After two months of near panic over the sharp plunge in oil exports, Mexico is now close to recovering its foreign markets despite the continuing glut in world oil supplies.

The Mexico-U.S. oil deal announced in Washington today is the latest in Mexico's strategy of seeking long-term contracts with large oil conglomerates and governments that seem more reliable customers than small commercial companies prone to market pressures.

By making deals with a government, so the thinking here goes, Mexico can also link its crude sales to other commercial transactions or investment projects and thus leave it less vulnerable to the fluctuations of oil supply and demand that have hurt Mexico this summer.

The new U.S. contract involving 24 million barrels of crude in 1981, according to the state oil company Pemex, "will more than compensate for the drop in exports in July."

Sales dropped so drastically that Mexico's income from oil this year is now expected to be $5 billion short of the previously expected $20 billion and the government has cut back its overall expenditures by 4 percent.

Anticipating possible protest from nationalists and leftists at home and members of the OPEC cartel abroad over the Mexican input into the U.S. Strategic Petroleum Reserve, the statement also stressed that this sale would not violate the stated policy of selling no more than 50 percent of Mexico's imports to the United States.

As Mexico once again is reaching its earlier export level of close to 1.4 million barrels per day, officials appear to be recovering from the shock that came in July when Mexico saw its exports dive by almost one-third.

The drop, the result of a mix of declining demand and oversupply of oil in the world and a series of price miscalculations here was a rude awakening from the euphoria of the fast-growing oil power.

In less than five years, Mexico moved up to become the world's fourth-largest oil producer, with proven hydrocarbon reserves of 67 billion barrels. The dizzying flow of oil and revenues became the pivot of a national development plan and economic boom as well as the first source of real leverage Mexico felt it had ever gained in its uneasy dealings with the United States.

But the midsummer oil export falloff here has also brought to the surface many of the economic and political problems Mexico is facing as a result of the headlong rush into financing of development through oil. Although officials here have carefully studied the economic and political pitfalls of other oil powers, Mexico soon found itself similarly trapped.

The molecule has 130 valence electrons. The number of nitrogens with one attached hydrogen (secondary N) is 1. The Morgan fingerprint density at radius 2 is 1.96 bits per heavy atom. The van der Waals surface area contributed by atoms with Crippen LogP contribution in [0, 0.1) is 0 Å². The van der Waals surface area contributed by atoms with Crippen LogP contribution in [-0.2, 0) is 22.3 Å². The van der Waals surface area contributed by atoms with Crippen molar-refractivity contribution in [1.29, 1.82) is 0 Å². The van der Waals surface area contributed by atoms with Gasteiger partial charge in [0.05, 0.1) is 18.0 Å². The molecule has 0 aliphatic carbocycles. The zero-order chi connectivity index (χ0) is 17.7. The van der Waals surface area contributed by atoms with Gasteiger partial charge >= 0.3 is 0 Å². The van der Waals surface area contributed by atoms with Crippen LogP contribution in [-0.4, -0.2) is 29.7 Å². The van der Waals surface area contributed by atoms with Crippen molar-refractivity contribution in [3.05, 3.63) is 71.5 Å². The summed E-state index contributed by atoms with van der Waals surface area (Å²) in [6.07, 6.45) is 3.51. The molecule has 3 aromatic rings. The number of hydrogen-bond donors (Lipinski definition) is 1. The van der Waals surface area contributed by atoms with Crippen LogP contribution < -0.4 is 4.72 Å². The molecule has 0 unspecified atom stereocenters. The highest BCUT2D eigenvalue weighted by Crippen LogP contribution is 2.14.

Within three years, the country moved from an economic recession into an overheated economy with rampant inflation. For the first six months of this year, oil and gas exports accounted for 74 percent of Mexico's foreign exchange earnings.

As other oil nations began to offer unofficial discounts for their crude oil this summer in face of the oil glut, this sent shockwaves through a government that had become enormously dependent on oil revenues.

In June, Pemex's powerful chief, Jorge Diaz Serrano, was forced to resign after he lowered Mexico's oil prices by $4 per barrel. His move was prompted by the cancellation of contracts by four American companies. Other clients were threatening to do the same.

Although oil industry experts at the time argued that his economic decision was sound, President Jose Lopez Portillo called it "hasty and premature." Diaz Serano, it turned out, had not held enough political consultation. And the Mexican government, for whom oil is a nationalist symbol, was embarrassed to be the first exporter to announce an official price cutback.

By the end of June, Natural Resources Minister Jose Andres de Oteyza, Diaz Serrano's main political rival, raised oil prices again by $2 as a sort of national vindication.

The result was a rash of suspensions and cancellations of contracts even from trusted clients such as France and Japan, who reportedly stopped buying altogether in July. Furious, Mexico told France that this would mean the end of Mexico's multi-million-dollar imports from France.

Although Pemex has declined to disclose the official figures, insiders here say cancellations had added up to nearly 800,000 barrels a day by July.

Although the July price increase of $2 per barrel has been quietly taken away again and Mexico is returning to its previous production levels, "life won't be quite the same again after July," one economist here said. The summer drop in exports triggered a rush from pesos into dollars of between $4 and $5 billion, according to unofficial estimates.

As a result of the cutback in revenues, earlier this month the government announced the unprecedented cutback in federal expenditures.To slow the fast-growing foreign debt, the government has imposed new licenses and tariffs.

"Compared to other countries of course the picture here is nowhere grim," said one foreign oil expert, "but there is a difference. When the U.S. government wanted to buy oil for the Strategic Petroleum Reserve over a year ago, Pemex said it had none available. This time, Mexico was pleased to sell."

Over the past month, Mexican officials have made visits to old and

Over the past month, Mexican officials have made visits to old and potentially new clients for its crude. France and Japan have both resumed their purchases of 100,000 barrels per day while Japan is expected to buy another 200,000 barrels per day by the end of the year. Moreover, Mexico expects to increase sales to Spain, now at 198,000 barrels per day. But American companies still buy the single largest portion of Mexican oil.